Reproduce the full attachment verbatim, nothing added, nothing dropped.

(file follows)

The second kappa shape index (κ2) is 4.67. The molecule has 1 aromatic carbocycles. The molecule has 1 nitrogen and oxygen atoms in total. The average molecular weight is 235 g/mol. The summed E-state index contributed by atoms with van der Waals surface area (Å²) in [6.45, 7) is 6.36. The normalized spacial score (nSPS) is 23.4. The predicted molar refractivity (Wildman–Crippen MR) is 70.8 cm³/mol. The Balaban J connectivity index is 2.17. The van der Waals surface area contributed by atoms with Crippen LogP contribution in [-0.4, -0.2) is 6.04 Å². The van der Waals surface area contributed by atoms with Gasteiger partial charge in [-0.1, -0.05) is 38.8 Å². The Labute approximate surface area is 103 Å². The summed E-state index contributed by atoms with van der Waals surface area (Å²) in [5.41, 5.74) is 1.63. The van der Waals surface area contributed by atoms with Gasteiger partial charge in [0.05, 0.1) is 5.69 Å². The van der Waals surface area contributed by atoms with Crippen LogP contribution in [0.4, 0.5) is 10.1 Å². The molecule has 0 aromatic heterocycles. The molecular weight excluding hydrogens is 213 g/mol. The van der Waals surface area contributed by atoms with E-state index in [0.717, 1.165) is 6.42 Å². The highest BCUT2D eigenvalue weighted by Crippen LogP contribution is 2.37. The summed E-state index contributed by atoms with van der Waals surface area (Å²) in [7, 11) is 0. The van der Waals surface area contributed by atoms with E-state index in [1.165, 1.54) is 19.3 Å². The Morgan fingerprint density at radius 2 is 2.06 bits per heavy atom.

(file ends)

The second kappa shape index (κ2) is 4.67. The molecule has 1 aromatic carbocycles. The molecule has 1 nitrogen and oxygen atoms in total. The average molecular weight is 235 g/mol. The summed E-state index contributed by atoms with van der Waals surface area (Å²) in [6.45, 7) is 6.36. The normalized spacial score (nSPS) is 23.4. The predicted molar refractivity (Wildman–Crippen MR) is 70.8 cm³/mol. The Balaban J connectivity index is 2.17. The van der Waals surface area contributed by atoms with Crippen LogP contribution in [-0.4, -0.2) is 6.04 Å². The van der Waals surface area contributed by atoms with Gasteiger partial charge in [-0.1, -0.05) is 38.8 Å². The Labute approximate surface area is 103 Å². The summed E-state index contributed by atoms with van der Waals surface area (Å²) in [5.41, 5.74) is 1.63. The van der Waals surface area contributed by atoms with Gasteiger partial charge in [0.05, 0.1) is 5.69 Å². The van der Waals surface area contributed by atoms with Crippen LogP contribution in [0.4, 0.5) is 10.1 Å². The molecule has 0 aromatic heterocycles. The molecular weight excluding hydrogens is 213 g/mol. The van der Waals surface area contributed by atoms with E-state index in [0.717, 1.165) is 6.42 Å². The highest BCUT2D eigenvalue weighted by Crippen LogP contribution is 2.37. The summed E-state index contributed by atoms with van der Waals surface area (Å²) in [7, 11) is 0. The van der Waals surface area contributed by atoms with E-state index in [1.165, 1.54) is 19.3 Å². The Morgan fingerprint density at radius 2 is 2.06 bits per heavy atom.